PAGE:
The Election in Scotland – Our Voice in Crisis

Was it just me who felt triumphant last Friday morning?

Didn’t we all witness young people stand up and reject Theresa May’s cynicism and complacency? Sadly not, as my friends were quick to point out; not in this country at least. Although the SNP technically won the election north of the border, a Tory resurgence cost them powerful figures like Alex Salmond and Angus Robertson. It may have always been impossible to replicate the landslide 2015 result, but the fact remains that they are no longer the united voice of the Scottish people – which is dangerous for them but devastating for Scotland’s youth.

Truthfully, although I have never fully embraced the SNP, I deeply admire those who have backed them and independence in their fight for a fairer society. When Labour were at their weakest, their movement created a strong opposition to Tory austerity. But as support for Jeremy Corbyn’s message intensified during this election, Nicola Sturgeon’s dominance was shaken by criticisms of her government’s record and her alleged focus on the constitution. This could have resulted in many returning to a reinvigorated Labour; in fact, the First Minister may have denied such a revival fearing the damage to IndyRef2. Instead, young people either divided their vote between the two parties and the Lib Dems or just didn’t vote at all, as suggested by an allegedly lower turnout compared to England.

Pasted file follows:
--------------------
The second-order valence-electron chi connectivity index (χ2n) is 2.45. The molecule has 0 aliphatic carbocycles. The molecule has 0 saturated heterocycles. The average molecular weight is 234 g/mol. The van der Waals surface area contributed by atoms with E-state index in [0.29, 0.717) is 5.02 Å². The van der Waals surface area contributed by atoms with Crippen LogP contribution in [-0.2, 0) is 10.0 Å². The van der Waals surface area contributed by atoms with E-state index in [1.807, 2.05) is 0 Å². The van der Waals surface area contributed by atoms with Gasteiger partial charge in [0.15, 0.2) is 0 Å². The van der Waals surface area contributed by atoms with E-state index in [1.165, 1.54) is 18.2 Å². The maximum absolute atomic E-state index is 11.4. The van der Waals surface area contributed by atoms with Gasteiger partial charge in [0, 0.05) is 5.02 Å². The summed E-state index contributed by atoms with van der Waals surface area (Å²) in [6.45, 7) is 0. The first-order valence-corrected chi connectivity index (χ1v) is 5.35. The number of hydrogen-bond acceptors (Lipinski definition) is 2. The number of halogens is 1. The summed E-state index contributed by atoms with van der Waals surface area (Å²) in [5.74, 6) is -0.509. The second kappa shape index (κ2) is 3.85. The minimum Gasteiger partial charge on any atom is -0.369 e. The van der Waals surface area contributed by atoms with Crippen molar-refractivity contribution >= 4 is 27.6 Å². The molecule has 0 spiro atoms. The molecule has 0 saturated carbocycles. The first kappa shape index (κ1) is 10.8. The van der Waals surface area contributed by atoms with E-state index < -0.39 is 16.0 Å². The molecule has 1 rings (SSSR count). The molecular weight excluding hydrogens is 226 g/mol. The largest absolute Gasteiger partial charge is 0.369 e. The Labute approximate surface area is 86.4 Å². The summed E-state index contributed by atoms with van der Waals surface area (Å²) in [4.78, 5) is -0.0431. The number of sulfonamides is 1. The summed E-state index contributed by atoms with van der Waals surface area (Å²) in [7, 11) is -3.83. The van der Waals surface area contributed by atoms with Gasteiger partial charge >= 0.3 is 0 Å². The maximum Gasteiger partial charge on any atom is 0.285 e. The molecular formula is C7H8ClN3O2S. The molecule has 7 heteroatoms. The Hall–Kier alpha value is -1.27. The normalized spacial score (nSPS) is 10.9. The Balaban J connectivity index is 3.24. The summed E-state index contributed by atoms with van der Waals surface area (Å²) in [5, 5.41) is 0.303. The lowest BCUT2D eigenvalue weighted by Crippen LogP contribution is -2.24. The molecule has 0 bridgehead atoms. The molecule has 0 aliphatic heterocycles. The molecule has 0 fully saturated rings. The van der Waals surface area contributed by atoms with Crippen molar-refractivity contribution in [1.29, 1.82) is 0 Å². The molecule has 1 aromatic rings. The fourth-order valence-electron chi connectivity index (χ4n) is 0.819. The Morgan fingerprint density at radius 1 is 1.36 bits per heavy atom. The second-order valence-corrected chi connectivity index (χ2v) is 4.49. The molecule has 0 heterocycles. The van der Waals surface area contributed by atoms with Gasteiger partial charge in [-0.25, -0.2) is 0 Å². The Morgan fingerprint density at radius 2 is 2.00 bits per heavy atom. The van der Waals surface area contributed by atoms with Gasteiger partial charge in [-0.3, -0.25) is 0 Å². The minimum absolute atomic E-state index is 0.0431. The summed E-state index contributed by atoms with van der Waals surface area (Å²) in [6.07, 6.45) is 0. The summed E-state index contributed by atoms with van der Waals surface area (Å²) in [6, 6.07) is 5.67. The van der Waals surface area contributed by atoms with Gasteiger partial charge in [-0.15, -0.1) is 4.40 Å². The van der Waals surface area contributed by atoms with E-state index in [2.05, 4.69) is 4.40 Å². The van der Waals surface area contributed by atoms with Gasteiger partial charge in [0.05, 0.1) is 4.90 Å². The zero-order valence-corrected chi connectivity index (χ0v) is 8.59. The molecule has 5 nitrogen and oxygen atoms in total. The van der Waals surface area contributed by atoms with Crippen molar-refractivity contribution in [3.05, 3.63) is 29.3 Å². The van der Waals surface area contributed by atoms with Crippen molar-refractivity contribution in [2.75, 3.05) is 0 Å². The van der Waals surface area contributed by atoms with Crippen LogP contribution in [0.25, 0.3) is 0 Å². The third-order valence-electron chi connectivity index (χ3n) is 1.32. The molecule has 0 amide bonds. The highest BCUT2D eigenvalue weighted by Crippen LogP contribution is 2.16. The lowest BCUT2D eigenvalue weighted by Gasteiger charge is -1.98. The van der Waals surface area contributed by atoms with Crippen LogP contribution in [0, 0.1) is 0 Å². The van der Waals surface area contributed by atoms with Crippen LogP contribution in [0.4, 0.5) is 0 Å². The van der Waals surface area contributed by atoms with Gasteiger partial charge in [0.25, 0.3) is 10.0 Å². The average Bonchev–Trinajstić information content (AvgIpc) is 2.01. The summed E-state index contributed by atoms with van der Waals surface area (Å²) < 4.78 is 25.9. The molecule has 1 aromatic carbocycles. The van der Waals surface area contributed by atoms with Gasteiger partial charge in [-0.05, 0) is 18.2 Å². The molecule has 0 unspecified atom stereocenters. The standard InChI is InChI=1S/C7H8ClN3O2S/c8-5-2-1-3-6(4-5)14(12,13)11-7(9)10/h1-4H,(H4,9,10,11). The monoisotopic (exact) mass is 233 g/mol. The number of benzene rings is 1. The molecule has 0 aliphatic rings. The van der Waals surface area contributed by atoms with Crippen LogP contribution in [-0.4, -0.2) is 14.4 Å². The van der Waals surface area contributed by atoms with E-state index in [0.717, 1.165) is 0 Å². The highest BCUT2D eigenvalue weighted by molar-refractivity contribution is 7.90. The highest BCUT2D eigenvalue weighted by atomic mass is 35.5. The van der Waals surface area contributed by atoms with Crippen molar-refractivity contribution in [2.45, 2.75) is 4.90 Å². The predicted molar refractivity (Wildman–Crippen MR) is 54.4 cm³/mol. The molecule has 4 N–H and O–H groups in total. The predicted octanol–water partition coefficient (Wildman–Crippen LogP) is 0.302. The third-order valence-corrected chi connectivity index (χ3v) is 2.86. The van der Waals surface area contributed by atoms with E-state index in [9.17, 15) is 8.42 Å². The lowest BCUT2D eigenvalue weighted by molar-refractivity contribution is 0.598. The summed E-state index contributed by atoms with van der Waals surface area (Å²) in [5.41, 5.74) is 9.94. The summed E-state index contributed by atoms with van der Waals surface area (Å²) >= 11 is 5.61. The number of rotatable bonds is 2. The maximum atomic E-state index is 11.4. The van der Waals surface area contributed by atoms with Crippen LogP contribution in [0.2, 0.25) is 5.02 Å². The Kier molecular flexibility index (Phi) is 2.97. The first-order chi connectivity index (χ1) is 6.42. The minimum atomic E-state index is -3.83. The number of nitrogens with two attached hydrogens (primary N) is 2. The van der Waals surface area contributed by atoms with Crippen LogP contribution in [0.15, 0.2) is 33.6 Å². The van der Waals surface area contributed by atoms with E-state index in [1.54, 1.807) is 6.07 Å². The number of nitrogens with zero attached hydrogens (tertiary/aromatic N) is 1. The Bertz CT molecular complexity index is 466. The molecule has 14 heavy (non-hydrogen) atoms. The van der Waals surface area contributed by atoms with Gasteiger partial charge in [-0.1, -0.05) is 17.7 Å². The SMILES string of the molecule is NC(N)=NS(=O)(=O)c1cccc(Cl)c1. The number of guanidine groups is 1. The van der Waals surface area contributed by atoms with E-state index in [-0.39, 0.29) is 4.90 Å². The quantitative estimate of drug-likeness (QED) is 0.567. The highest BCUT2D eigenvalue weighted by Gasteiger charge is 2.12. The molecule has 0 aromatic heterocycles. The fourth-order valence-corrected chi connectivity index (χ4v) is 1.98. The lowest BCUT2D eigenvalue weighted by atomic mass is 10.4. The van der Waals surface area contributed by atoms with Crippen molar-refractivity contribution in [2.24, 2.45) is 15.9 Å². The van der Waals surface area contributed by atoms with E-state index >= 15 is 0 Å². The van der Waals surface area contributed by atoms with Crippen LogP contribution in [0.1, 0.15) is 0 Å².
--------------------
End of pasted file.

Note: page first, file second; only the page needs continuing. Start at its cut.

When a friend and I discussed our growing support for Corbyn’s vision, he explained that he would still vote SNP because of the divide between Scottish and English Labour – which encapsulates the crisis for our generation. If the SNP does not restore the trust of the faithful, there isn’t an adequate replacement through Kezia Dugdale. She has yet to shake her party’s image as the dreaded “Red Tories”, and her disdain for Corbyn is obvious.

However, it is Corbyn who commands the momentum of a newly socialist Labour Party; some have already expressed their preference to be governed by him in Westminster than by Sturgeon in Holyrood. And yet Dugdale’s camp shows little sign of joining him, and if this continues, Scotland’s youth will be alienated from politics – leaving the Tories to take full advantage of any cracks in SNP support.

[Dominic Miller]

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